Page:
SACRAMENTO May 14 (Reuters) - An adviser to Detroit's historic Chapter 9 restructuring argued on Wednesday in court that the bankrupt city of Stockton, California, could afford to pay its holdout creditor more than pennies on the dollar.
Stockton plans to give other creditors significantly more than what it has proposed to pay two funds managed by Franklin Templeton Investments, said Charles Moore, a senior managing director at Conway MacKenzie Inc, a turnaround consulting firm for distressed organizations. He also described the city's pension obligations as "high, growing and unpredictable."
"If there is a willingness to pay, there is cash in the forecast to pay Franklin," said Moore. "The key point is willingness to pay."
Moore took the stand as an expert witness for Franklin on the third day of a closely watched trial to determine if California's largest bankrupt municipality is ready to end its two-year foray into Chapter 9 protection.
Stockton is one of a handful of municipal bankruptcy cases playing out across the country that have shined a spotlight on the strain of untenable pension obligations and other debts owed by cities in distress. Stockton, along with larger cases in Detroit and Puerto Rico, are being closely followed by the $3.7 trillion municipal bond market.
In Stockton's long-range financial plan, the city sets out to amass strong cash reserves, along with contingency funding. Moore argued that once the city reached a level of financial health, all additional money would forever more filter into the contingency reserves, instead of paying down the Franklin bonds.
But earlier in the week, a financial adviser for the city had explained that the extra financial cushion was required for economic downswings.
"That's when you want to be most protected," said Robert Leland, senior manager at the consulting firm Management Partners and author of Stockton's long-range financial plan. He added that there was already a "daunting array of needs that the city has not funded."
On Tuesday, Stockton's case took a dramatic turn when U.S. Bankruptcy Court Judge Christopher Klein announced his intention to establish whether the country's largest pension fund, Calpers, can be forced to share losses with other creditors in Chapter 9.
The Northern California city of almost 300,000 has avoided cutting its pension obligations to the California Public Employees' Retirement System, fearing a $1.6 billion termination fee and the risk of employee flight.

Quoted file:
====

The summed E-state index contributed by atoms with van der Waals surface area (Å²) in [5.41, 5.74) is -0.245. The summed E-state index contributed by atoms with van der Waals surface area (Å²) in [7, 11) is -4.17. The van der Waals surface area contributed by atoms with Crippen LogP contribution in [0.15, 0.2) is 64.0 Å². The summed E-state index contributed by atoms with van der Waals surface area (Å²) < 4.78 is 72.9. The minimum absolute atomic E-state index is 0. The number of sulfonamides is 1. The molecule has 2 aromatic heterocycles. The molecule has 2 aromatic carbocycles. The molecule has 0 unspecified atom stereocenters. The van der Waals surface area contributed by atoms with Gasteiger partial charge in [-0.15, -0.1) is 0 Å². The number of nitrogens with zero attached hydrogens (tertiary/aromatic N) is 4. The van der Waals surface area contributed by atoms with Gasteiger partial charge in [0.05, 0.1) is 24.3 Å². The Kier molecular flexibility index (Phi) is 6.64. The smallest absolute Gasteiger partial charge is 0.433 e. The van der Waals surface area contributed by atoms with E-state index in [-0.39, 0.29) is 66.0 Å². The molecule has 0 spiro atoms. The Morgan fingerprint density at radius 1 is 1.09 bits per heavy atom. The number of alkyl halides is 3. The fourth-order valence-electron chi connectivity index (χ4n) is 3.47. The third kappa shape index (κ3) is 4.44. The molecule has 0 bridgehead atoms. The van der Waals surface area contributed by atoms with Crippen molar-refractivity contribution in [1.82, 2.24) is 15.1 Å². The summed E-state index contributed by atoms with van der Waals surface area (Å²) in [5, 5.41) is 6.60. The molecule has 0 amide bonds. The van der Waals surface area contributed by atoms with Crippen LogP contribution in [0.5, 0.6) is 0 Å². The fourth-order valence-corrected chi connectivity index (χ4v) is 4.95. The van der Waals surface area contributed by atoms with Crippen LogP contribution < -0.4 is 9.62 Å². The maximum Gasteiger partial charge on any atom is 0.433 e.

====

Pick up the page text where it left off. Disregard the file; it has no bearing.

Moore said that loss of public employees had also been a concern in Detroit, where U.S. Bankruptcy Court Judge Steven Rhodes ruled in December that Detroit may legally reduce public pension benefits, despite Michigan's constitutional protection of public pensions.
"There was a strong belief that if anyone tried to touch accrued benefits that all the employees would leave. We have not seen that," said Moore, who provides operational restructuring services to Detroit and has analyzed underfunded obligations of Puerto Rico's pension system. "We've made sure we have a package that is going to attract employees going forward."
Stockton's attorneys tried to discount Moore's testimony by pointing out that he was not an actuary and had never worked for a governmental agency.
On Tuesday, Stockton attorney Marc Levinson said if current employees "take a haircut, they are gone."
The court also heard from Calpers Deputy Chief Actuary David Lamoureux, who explained that Stockton's termination obligations exceeds $2.6 billion with assets of only $1 billion. If the city were to terminate its contract with the pension fund, Calpers could reduce the pension benefits to all Stockton employees and retirees.
The only Californian city delinquent in pension payments in excess of $150,000 is San Bernardino, which is currently in mediation with Calpers.
(Reporting by Robin Respaut; Editing by Lisa Shumaker)